There are shades of two of my all-time favorite movies on display in the father/daughter musical dramedy, Hearts Beat Loud, directed by relative newcomer Brett Haley and starring Nick Offerman and Kiersey Clemons (Diggy from Dope). The first is High Fidelity, where John Cusack plays a wonderfully cynical record store owner who must discard his youthful flaws in order to have a meaningful relationship with a woman.
There were several moments during this film that I imagined Nick Offerman’s Frank Fisher as Rob Gordon 20 years later. He’s still a music snob, and he’s still something of a cynic, though his life is enriched by fatherhood, which makes him see the good in things and be a bit more happy. But he still has issues when it comes to women – both in relation to his daughter and his love interest/landlord, Leslie (Toni Collette in consecutive movies, though this one has far fewer headless corpses floating around) – and he still has growing to do despite entering the autumn of his years and becoming something of an empty nester. There are hints of midlife crisis, but not so much that they become trite and cliché.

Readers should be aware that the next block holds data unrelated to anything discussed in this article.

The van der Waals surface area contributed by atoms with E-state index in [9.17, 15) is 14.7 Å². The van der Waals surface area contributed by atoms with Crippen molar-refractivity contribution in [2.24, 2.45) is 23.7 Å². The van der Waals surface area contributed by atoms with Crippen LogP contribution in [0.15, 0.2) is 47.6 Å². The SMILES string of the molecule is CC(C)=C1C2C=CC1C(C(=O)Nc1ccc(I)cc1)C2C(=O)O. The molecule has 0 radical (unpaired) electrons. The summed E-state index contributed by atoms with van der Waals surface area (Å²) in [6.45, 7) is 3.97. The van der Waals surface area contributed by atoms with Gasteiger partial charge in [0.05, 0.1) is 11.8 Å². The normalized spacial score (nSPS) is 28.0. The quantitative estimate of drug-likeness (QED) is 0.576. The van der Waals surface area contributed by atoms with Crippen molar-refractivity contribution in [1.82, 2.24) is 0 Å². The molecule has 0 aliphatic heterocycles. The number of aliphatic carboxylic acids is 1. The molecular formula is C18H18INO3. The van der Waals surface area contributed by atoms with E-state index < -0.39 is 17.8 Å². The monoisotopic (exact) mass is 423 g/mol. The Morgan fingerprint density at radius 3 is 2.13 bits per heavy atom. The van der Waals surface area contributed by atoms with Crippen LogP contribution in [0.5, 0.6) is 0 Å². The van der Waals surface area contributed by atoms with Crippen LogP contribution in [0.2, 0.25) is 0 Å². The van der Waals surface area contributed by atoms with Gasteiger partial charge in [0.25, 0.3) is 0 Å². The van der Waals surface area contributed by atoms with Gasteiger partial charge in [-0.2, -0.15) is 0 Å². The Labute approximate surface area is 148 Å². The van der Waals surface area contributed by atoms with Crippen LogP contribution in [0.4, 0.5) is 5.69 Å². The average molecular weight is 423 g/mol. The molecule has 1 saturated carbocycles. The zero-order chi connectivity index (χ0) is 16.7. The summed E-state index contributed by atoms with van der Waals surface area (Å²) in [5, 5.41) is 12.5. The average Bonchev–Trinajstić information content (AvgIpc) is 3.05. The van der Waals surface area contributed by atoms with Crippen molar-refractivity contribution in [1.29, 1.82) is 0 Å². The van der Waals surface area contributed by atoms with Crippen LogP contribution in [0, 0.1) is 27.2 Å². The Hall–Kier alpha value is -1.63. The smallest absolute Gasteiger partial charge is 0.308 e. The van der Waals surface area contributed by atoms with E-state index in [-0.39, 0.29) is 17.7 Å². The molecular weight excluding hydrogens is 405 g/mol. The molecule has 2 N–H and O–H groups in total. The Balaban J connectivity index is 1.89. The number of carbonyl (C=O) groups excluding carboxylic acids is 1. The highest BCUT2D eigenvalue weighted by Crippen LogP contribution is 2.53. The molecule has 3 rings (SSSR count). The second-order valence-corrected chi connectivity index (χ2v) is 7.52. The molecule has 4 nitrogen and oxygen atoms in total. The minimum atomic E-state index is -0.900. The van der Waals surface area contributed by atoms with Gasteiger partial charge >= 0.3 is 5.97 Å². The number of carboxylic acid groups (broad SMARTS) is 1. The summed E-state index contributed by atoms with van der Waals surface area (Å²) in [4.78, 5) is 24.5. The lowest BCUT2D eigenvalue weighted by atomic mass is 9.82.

The second all-timer for me that jumped to mind immediately was Once, one of the most beautiful movies I’ve ever seen, and the only truly transcendent movie musical of the 21st century so far. For those who haven’t seen it (or its Broadway adaptation), it’s the simple story of an Irish musician and a Czech flower girl who literally make beautiful music together, forming a rapport and a platonic love story better than any contrived Hollywood romance put together in the last few decades. Starring Glen Hansard and Marketa Irglova, the music is made naturally, and in service of the “Guy” (Hansard, there are no names to the main characters) making a demo CD that he can sell to get a record contract when he moves to London.